Troubleshooting O365 Provisioning Errors in a Cloud-Based Infrastructure

Troubleshooting O365 Provisioning Errors in a Cloud-Based Infrastructure

Moving off legacy infrastructure is a postitive, but mastering all of your users and SaaS is not an easy feat.

By Mitch Spaulding

As simple as it sounds, there are many pitfalls when it comes to integrating your directory with Office 365. The bulk of these issues stem from the provisioning side of the integration by not matching up the correct unique identifiers in both of the user accounts. In some cases, Office 365 is not listing an Immutable ID for an end user or Office 365 is not recognizing a certain account from your cloud-based directory.

While this solution will only work for certain use cases, like the ones I mentioned above, this error is a common problem that you’ll run into if you’re finding provisioning issues to Office 365. I’ll walk you through the process of manually setting an Immutable ID in Powershell and your source directory so that the two accounts can correctly match up.

By manually setting an Immutable ID for certain end users, your source directory and Office 365 will be able to successfully recognize the user and provision him or her directly to Office 365.

 1: Open Powershell and run it as an administrator

 2: If you haven’t already, you’ll need to install the Office 365 powershell cmdlet. You can do that by running the following command: “Install-Module MSOnline”. If prompted, type “Y” to finish the installation.

 3: Run “Connect-MsolService” to connect Powershell to your Office 365 tenant. You’ll then see a screen asking you to sign into your Office 365 Tenant. If your domain is already in a federated state, I highly recommend logging in with a .onmicrosoft.com domain global administrator account.

4: After that, have a list ready of your problematic users that aren’t syncing correctly with Office 365. For these users, you’ll first need to change the User Principal name before you change the Immutable ID. The reasoning for this step is because you cannot alter an immutable ID for a user that’s a part of a federated domain. Run the following command to change the UPN from @domain.com to @tenantname.onmicrosoft.com:

Set-MsolUserPrincipalName -UserPrincipalName This email address is being protected from spambots. You need JavaScript enabled to view it. -NewUserPrincipalName This email address is being protected from spambots. You need JavaScript enabled to view it.

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5: Once the user’s UPN is changed to a .onmicrosoft domain, you’ll now be able to alter or create an immutable ID manually. To accomplish this, I recommend visiting  https://www.guidgenerator.com/ to generate your unique Immutable ID value. This is similar to what a Source directory would do to map the Immutable ID attribute.

Note: Make sure Base 64 encoding is checked before you generate your GUID

guid generator

6: Now that you have your randomly generated GUID value, you can change the Immutable ID. Go ahead and run this script:

Set-Msoluser -UserPrincipalName This email address is being protected from spambots. You need JavaScript enabled to view it. -ImmutableID <GUID Value Here>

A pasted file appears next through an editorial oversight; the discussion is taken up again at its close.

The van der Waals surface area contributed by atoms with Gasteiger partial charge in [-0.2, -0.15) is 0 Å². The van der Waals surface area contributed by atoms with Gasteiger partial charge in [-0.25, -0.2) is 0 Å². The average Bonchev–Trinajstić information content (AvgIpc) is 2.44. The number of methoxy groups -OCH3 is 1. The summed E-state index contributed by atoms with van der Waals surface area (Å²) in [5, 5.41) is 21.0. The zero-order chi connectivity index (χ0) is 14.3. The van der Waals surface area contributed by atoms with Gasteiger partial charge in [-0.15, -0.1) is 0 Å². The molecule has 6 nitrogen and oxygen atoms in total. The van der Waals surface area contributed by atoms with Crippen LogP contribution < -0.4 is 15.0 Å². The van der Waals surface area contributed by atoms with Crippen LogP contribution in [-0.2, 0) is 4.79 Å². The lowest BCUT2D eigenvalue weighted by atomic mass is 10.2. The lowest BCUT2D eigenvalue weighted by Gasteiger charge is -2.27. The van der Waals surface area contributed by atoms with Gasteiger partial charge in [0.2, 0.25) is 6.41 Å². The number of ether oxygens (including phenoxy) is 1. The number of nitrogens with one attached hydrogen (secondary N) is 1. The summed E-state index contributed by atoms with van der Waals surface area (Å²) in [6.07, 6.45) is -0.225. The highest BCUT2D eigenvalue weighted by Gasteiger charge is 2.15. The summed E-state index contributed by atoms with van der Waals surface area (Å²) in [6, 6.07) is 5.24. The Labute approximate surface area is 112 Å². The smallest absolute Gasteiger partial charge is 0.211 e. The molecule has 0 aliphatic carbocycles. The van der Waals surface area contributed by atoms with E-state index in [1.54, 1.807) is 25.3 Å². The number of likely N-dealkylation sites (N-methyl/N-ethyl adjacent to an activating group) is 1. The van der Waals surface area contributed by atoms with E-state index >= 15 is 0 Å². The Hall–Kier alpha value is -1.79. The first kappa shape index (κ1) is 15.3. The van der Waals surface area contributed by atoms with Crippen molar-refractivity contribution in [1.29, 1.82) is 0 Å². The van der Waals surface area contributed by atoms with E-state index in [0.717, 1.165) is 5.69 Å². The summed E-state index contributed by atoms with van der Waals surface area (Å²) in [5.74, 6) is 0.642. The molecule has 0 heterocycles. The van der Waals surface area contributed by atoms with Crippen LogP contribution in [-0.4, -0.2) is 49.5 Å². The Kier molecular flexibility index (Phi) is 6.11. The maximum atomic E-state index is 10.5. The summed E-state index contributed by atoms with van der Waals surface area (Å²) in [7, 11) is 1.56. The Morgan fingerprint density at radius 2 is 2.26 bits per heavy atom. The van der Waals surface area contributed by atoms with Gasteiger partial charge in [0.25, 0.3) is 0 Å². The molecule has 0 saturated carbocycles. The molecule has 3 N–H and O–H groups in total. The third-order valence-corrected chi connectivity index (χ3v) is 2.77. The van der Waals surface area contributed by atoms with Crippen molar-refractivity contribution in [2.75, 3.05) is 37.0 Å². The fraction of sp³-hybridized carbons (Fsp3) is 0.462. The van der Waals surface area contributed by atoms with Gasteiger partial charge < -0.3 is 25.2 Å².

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7: Since you’ve successfully changed the user’s Immutable ID, you’ll now need to change the user’s UPN back to its original state. Modify the command from step four to make it so you’re changing the UPN from the .onmicrosoft domain to the federated domain.

Set-MsolUserPrincipalName -UserPrincipalName This email address is being protected from spambots. You need JavaScript enabled to view it. -NewUserPrincipalName This email address is being protected from spambots. You need JavaScript enabled to view it.

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  1. At this point, you can now verify that the new Immutable ID is showing up in the user’s office profile via Powershell. Run “Get-MsolUser -UserPrincipalName This email address is being protected from spambots. You need JavaScript enabled to view it. | select *” to make sure the Immutable ID is correctly showing up in the user’s profie.

While we completed the Office 365 portion of this configuration, we’ll still need to make the necessary changes in the cloud directory (I’ll be using Okta as my cloud directory example).

  1. In Okta, you’ll need to make sure that the provisioning Options (Create, Update, Deactivate, Sync Password) are all disabled. If the user is assigned to Office 365 currently, go ahead and unassign the user from Office 365.
  1. Next, Reassign the user to Office 365. After you click assign, you’ll be prompted for a space to manually input the newly created Immutable ID. Feel free to copy/paste the value into the Immutable ID textbox.

microsoft assign

All that’s left to do now is to assign the correct licenses and roles to the end user inside Okta and you should be all set. You’re now able to turn back on the provisioning features inside Okta to master all of your O365 users in one central location. Test authentication with the problematic user and verify that the authentication flow is successful.

Although manually setting/resetting a problematic user’s Immutable ID is not always the fix to a provisioning solution, it’s a good place to start when it comes to diagnosing certain provisioning problems. These steps offer a great way to rule out any chance that your error is stemming from a unique ID issue.  If the Immutable ID fix did not correct the user synchronization, there is likely something else deeper at play. Look for other attributes that could be causing the Sync to fail, and then resync the values between Office 365 and Okta.